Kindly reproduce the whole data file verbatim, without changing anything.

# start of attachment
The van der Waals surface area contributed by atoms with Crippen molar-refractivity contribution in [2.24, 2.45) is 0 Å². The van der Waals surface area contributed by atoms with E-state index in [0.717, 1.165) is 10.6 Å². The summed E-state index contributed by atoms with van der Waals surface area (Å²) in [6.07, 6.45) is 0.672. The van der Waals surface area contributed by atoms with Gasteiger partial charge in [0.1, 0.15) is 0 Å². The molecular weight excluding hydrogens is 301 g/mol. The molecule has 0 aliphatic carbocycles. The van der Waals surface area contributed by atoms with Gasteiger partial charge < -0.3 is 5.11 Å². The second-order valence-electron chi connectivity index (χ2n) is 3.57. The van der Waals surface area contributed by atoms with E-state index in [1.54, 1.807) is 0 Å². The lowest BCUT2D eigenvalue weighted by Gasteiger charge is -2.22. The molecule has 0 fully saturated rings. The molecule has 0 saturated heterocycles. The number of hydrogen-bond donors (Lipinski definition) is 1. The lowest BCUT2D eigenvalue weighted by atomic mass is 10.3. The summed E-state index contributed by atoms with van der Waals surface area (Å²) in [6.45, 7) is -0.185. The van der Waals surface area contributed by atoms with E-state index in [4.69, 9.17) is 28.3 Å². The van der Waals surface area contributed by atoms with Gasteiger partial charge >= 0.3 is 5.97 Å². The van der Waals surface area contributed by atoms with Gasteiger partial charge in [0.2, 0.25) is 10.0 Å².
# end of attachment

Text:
The van der Waals surface area contributed by atoms with Crippen molar-refractivity contribution in [2.24, 2.45) is 0 Å². The van der Waals surface area contributed by atoms with E-state index in [0.717, 1.165) is 10.6 Å². The summed E-state index contributed by atoms with van der Waals surface area (Å²) in [6.07, 6.45) is 0.672. The van der Waals surface area contributed by atoms with Gasteiger partial charge in [0.1, 0.15) is 0 Å². The molecular weight excluding hydrogens is 301 g/mol. The molecule has 0 aliphatic carbocycles. The van der Waals surface area contributed by atoms with Gasteiger partial charge < -0.3 is 5.11 Å². The second-order valence-electron chi connectivity index (χ2n) is 3.57. The van der Waals surface area contributed by atoms with E-state index in [1.54, 1.807) is 0 Å². The lowest BCUT2D eigenvalue weighted by Gasteiger charge is -2.22. The molecule has 0 fully saturated rings. The molecule has 0 saturated heterocycles. The number of hydrogen-bond donors (Lipinski definition) is 1. The lowest BCUT2D eigenvalue weighted by atomic mass is 10.3. The summed E-state index contributed by atoms with van der Waals surface area (Å²) in [6.45, 7) is -0.185. The van der Waals surface area contributed by atoms with E-state index in [4.69, 9.17) is 28.3 Å². The van der Waals surface area contributed by atoms with Gasteiger partial charge >= 0.3 is 5.97 Å². The van der Waals surface area contributed by atoms with Gasteiger partial charge in [0.2, 0.25) is 10.0 Å².